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  This module is a resource for lecturers  

 

Key issues

 

The international community has for many years sought to address the adverse effects of illicit trafficking of conventional arms, as well as the threats posed by its links to organized and other serious crimes. This has resulted in a number of treaties and agreements at the international and regional levels, regulating licit and illicit firearms, establishing common standards and practices on arms control, and promoting more effective criminal justice responses and cooperation among Member States to counter these threats. 

The international framework on firearms encompasses various sources and instruments of so-called transnational law, and includes both legally binding hard law, as well as non-binding soft laws or instruments. At a global level, the first two instruments adopted in this field are the legally binding United Nations Convention against Transnational Organized Crime (UNTOC) of 2000 and its supplementary Protocol against the Illicit Manufacturing of and Trafficking in Firearms, Their Parts and Components and Ammunition (Firearms Protocol) of 2001. These are followed shortly after by the non-binding United Nations Programme of Action to Prevent, Combat and Eradicate the Illicit Trade in Small Arms and Light Weapons (UNPoA) of 2001 and non-binding International Instrument to Enable States to Identify and Trace, in a Timely and Reliable Manner, Illicit Small Arms and Light Weapons (ITI) of 2005. Finally, the Arms Trade Treaty (ATT) of 2013 is a legally binding instrument and the latest instrument in continuing efforts at the international level to contribute to peace, security and stability through preventing and countering illicit trafficking, and complements previous global instruments. These global instruments together provide the common framework for action.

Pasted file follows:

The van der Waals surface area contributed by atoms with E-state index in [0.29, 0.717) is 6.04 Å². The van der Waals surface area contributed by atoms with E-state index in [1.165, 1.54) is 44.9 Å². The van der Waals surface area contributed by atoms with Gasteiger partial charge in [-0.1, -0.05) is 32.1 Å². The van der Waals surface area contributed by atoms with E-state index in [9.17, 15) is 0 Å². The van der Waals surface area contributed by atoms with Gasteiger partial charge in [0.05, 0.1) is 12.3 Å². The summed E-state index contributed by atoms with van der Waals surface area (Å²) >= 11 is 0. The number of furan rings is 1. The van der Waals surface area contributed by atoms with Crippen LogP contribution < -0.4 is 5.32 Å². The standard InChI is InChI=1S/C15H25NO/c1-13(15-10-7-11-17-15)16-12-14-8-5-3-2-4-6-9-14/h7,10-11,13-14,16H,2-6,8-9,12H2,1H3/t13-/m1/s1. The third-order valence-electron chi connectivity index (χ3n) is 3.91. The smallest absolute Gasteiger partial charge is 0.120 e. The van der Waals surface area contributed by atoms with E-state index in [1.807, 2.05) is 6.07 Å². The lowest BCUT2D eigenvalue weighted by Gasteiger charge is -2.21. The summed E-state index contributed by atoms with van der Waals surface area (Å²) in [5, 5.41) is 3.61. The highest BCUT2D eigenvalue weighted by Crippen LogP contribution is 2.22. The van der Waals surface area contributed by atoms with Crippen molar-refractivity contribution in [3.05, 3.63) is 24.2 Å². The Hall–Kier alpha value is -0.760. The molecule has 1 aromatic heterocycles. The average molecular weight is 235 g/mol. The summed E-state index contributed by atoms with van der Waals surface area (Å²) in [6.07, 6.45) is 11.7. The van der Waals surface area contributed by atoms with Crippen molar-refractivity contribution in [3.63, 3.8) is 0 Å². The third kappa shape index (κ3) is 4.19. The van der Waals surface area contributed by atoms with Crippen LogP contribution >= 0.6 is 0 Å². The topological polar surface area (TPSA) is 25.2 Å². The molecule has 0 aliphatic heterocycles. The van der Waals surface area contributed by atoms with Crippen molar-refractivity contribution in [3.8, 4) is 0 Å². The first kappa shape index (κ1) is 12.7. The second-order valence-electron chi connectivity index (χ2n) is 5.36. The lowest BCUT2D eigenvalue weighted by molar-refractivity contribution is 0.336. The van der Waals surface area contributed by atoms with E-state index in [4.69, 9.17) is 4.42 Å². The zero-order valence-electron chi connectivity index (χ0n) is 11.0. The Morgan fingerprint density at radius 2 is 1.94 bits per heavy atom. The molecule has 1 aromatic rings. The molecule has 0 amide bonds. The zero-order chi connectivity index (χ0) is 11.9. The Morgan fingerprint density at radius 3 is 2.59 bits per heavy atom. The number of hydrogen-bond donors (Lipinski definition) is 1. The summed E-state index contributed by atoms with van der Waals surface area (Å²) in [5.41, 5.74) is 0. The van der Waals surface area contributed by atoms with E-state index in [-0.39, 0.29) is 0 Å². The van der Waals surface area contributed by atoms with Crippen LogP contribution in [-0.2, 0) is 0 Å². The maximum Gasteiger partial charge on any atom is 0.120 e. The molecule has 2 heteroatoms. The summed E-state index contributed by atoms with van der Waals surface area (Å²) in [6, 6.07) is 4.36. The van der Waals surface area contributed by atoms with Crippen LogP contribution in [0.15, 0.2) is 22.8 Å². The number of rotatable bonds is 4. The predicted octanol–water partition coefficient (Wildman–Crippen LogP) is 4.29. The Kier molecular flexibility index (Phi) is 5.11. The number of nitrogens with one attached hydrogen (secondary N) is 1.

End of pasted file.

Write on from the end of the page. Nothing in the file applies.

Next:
They are complemented at regional level, by several regional instruments and agreements, most of which are of legally binding nature and reinforce and to some extent further articulate the global instruments.

In addition to these conventions and treaties, there are also numerous other tools and instruments, for example: resolutions adopted by the United Nations Security Council (UNSC), the United Nations General Assembly (UNGA), or by other intergovernmental and governing bodies to the above mentioned instruments (e.g. the Conferences of Parties to UNTOC and the Firearms Protocol; the Conference of State Parties to the ATT; the Biannual Meeting of States to the UNPoA and the ITI); recommendations or other additional voluntary tools of technical nature adopted or endorsed by these bodies to provide guidance and help to Member States in this field.

The key issues examined in the following sections of this Module are:

 
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